TAMWORTH council has formally lodged its bid to raise rates for its controversial business levy, notifying the independent regulator.
In its formal notification lodged on Monday with IPART – the state’s Independent Pricing and Regulatory Tribunal – council general manager Paul Bennett said the total special rate variation council sought was 17.7 per cent over three years.
In the letter detailing council’s intention to apply for the special rate variation – which is above rate-pegging – council hoped to implement the levy by the next financial year.
Mr Bennett said the special rate variation would be 5.7 per cent in the first year – including 2.7 per cent of rate pegging – and then 5.5 per cent in the following two years.
“The increase would be applied to all business rate categories only,” Mr Bennett wrote in the letter.
“The total cumulative increase of the special variation inclusive of assumed rate peg is 17.7 per cent by year three (2021/22).”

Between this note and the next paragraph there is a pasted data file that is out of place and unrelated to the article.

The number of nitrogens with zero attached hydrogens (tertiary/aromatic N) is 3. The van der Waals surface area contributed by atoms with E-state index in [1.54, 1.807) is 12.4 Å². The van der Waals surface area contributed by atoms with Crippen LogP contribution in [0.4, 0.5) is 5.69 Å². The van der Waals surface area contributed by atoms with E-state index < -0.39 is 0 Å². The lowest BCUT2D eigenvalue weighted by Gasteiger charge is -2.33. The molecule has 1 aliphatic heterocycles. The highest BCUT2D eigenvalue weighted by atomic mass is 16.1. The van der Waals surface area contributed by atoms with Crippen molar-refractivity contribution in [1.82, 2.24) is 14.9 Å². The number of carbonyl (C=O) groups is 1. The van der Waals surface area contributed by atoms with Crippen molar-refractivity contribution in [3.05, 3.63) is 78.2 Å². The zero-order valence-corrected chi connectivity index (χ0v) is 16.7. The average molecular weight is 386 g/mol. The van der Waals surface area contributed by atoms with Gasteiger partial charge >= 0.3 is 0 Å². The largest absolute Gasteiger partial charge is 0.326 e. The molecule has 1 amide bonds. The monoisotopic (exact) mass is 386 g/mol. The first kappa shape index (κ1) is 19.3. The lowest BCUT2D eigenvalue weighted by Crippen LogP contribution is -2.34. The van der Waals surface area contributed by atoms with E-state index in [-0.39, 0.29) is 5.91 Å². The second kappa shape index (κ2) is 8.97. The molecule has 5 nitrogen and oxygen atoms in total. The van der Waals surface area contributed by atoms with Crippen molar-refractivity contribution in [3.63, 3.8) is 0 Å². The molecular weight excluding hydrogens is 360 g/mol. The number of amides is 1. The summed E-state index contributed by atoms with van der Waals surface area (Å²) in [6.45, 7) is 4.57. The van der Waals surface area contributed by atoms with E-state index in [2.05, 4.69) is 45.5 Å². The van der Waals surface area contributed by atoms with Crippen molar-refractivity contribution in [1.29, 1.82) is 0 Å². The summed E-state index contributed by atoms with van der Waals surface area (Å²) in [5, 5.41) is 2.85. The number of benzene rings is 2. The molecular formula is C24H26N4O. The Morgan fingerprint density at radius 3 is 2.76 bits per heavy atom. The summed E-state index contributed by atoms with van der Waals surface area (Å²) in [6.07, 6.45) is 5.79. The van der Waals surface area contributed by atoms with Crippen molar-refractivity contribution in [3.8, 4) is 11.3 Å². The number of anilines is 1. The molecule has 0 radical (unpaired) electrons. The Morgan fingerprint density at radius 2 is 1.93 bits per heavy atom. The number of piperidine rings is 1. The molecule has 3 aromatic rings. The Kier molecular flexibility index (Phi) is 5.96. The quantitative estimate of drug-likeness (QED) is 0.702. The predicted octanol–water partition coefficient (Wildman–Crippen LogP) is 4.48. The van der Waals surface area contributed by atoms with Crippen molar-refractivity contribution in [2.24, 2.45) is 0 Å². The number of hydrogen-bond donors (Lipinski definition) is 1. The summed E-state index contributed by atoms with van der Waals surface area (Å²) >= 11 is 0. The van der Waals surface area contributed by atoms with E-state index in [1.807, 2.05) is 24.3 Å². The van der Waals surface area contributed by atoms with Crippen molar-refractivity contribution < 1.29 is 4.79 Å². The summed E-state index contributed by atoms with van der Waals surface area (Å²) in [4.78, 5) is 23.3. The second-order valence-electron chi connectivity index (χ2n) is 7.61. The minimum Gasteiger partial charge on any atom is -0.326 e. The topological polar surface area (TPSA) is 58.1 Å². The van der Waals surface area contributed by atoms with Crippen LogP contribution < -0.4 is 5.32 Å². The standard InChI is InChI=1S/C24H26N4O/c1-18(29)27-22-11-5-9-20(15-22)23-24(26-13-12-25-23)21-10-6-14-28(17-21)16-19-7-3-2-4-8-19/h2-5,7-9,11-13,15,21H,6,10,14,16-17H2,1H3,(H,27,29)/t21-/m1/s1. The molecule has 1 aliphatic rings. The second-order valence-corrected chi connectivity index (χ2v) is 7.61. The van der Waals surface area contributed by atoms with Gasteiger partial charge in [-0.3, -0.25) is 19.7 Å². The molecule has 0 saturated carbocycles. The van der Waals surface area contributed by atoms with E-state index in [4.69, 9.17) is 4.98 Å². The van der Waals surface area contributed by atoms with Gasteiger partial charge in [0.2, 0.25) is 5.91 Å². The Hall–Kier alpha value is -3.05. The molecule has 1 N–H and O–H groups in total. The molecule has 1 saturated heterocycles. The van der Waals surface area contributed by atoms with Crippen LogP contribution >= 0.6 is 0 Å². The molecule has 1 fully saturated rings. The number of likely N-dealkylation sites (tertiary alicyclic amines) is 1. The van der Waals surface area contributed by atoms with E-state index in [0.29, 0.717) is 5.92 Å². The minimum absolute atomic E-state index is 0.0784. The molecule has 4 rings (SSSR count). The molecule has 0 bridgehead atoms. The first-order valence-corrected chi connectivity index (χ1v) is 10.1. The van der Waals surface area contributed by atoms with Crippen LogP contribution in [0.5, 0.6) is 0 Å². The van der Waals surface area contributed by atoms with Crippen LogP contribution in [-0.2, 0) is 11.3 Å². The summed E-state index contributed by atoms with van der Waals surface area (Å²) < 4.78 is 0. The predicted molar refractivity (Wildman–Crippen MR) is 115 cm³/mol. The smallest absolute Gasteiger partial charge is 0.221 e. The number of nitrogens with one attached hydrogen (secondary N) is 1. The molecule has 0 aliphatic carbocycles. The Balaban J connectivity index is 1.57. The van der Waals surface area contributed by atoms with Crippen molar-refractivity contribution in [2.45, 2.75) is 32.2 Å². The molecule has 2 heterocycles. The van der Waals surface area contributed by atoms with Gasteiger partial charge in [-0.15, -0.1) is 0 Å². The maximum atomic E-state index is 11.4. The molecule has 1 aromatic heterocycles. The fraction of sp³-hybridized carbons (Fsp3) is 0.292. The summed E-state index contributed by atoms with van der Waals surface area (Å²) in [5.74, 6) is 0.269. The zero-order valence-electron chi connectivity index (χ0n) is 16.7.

Earlier this month, council wrapped up a series of community consultations with ratepayers in Manilla, Tamworth, Barraba and Nundle on the business levy.
“The increased rate revenue above the rate peg amount for each year is to be specifically used to enable council to established a permanent revenue stream to drive increased economic development through the ongoing attraction, hosting and management of events to the Tamworth Regional Council area,” Mr Bennett said in the formal notice.
Council hopes to raise $600,000 over the three years and the aim is to help attract and retain events in the region and it would cost “the average business premises … around $101 – less than $2 per week”, according to mayor Col Murray.
Several locals raised concerns with council and the Tamworth Business Chamber at the community consultations, wanting to know how the levy would be assessed and where the money would be spent, not just on Tamworth-based events.